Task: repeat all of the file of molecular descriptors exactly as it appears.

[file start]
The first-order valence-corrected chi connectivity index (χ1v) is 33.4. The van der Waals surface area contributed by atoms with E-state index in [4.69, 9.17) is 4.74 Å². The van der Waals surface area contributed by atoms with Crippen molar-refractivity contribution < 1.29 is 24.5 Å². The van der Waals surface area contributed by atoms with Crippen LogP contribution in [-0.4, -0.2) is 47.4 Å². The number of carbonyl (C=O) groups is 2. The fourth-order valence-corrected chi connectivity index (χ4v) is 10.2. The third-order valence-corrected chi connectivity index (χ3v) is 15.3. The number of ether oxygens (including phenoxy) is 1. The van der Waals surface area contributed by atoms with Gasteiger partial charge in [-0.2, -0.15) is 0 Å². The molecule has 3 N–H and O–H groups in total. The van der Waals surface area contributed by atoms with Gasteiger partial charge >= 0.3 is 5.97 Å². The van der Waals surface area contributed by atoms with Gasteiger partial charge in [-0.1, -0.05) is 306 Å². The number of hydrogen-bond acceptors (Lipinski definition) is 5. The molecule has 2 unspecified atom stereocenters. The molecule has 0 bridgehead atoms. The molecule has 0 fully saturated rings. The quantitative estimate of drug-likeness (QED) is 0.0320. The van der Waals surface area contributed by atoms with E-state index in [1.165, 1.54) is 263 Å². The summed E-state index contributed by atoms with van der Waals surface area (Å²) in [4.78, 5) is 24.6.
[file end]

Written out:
The first-order valence-corrected chi connectivity index (χ1v) is 33.4. The van der Waals surface area contributed by atoms with E-state index in [4.69, 9.17) is 4.74 Å². The van der Waals surface area contributed by atoms with Crippen molar-refractivity contribution < 1.29 is 24.5 Å². The van der Waals surface area contributed by atoms with Crippen LogP contribution in [-0.4, -0.2) is 47.4 Å². The number of carbonyl (C=O) groups is 2. The fourth-order valence-corrected chi connectivity index (χ4v) is 10.2. The third-order valence-corrected chi connectivity index (χ3v) is 15.3. The number of ether oxygens (including phenoxy) is 1. The van der Waals surface area contributed by atoms with Gasteiger partial charge in [-0.2, -0.15) is 0 Å². The molecule has 3 N–H and O–H groups in total. The van der Waals surface area contributed by atoms with Gasteiger partial charge >= 0.3 is 5.97 Å². The van der Waals surface area contributed by atoms with Gasteiger partial charge in [-0.1, -0.05) is 306 Å². The number of hydrogen-bond acceptors (Lipinski definition) is 5. The molecule has 2 unspecified atom stereocenters. The molecule has 0 bridgehead atoms. The molecule has 0 fully saturated rings. The quantitative estimate of drug-likeness (QED) is 0.0320. The van der Waals surface area contributed by atoms with E-state index in [1.165, 1.54) is 263 Å². The summed E-state index contributed by atoms with van der Waals surface area (Å²) in [4.78, 5) is 24.6.